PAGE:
It is determined by the concentration of haemoglobin, the affinity of oxygen to haemoglobin and the amount of oxygen dissolved in the plasma.
The haemoglobin level (normal range: 12-15g /100mL blood) is regulated by erythropoetin, a glycoprotein mainly produced by the kidneys. It is secreted into the plasma in response and in direct proportion to the degree of hypoxia.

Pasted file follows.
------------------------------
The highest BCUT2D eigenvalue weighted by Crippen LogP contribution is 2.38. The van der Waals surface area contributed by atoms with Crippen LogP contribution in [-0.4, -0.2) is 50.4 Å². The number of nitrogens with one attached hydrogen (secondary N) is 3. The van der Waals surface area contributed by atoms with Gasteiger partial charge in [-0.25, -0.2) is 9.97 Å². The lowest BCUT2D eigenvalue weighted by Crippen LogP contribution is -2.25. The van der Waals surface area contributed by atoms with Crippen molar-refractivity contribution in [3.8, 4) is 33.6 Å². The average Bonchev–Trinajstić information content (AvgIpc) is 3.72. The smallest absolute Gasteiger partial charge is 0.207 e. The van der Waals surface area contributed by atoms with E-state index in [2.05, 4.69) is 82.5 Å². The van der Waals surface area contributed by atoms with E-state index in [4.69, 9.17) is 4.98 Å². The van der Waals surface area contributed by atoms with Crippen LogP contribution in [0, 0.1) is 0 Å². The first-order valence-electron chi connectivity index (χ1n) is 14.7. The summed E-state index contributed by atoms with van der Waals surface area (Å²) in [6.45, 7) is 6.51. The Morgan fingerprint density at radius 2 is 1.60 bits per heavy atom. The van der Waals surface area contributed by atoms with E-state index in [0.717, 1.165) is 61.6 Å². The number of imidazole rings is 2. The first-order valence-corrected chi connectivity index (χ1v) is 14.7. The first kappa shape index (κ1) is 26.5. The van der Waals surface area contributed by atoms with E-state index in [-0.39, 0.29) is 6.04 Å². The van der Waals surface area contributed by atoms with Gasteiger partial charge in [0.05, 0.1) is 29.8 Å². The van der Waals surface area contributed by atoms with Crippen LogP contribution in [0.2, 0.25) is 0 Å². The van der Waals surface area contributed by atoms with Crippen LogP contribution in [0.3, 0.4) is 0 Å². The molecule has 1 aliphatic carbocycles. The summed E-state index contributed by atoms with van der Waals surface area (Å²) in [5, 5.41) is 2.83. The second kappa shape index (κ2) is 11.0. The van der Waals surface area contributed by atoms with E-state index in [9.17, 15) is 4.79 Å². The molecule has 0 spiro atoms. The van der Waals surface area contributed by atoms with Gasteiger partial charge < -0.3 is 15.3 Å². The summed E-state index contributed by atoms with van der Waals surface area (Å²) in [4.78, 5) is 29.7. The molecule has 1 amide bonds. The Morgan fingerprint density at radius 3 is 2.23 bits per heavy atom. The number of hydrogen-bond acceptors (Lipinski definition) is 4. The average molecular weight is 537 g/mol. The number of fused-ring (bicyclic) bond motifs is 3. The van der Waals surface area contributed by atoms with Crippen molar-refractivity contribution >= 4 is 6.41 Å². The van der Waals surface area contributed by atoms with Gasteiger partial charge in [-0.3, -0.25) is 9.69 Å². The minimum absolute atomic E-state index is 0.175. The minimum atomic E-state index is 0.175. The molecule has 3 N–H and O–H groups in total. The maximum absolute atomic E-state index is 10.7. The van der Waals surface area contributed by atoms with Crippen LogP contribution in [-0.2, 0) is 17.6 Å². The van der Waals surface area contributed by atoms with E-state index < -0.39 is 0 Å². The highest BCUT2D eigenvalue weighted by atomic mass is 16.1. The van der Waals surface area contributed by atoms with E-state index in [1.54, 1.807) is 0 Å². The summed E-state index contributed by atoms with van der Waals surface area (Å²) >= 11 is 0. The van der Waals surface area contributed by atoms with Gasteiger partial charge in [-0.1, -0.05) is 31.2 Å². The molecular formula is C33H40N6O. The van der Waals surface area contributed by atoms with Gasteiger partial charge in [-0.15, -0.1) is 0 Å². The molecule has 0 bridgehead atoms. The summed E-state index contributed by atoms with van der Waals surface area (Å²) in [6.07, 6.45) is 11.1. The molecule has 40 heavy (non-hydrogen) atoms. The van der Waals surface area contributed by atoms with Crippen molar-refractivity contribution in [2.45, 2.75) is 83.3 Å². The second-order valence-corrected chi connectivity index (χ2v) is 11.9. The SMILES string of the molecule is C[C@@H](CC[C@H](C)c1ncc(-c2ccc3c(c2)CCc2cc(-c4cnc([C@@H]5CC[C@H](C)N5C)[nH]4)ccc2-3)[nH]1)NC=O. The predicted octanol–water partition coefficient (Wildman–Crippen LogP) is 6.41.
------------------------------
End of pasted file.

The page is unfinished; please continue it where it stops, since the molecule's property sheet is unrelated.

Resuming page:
The relationship between pO2 and the degree of saturation of haemoglobin with oxygen (sO2) is non-linear which is of fundamental biological importance. The flat part of the sigmoid-shaped oxyhaemoglobin dissociation curve favours binding of O2 to haemoglobin over a wide range of pO2 at the pulmonary level, whereas oxygen dissociates well from haemoglobin in the steep part of the curve in a small range of low oxygen tensions at the tissue level favouring its diffusion into the tissues.
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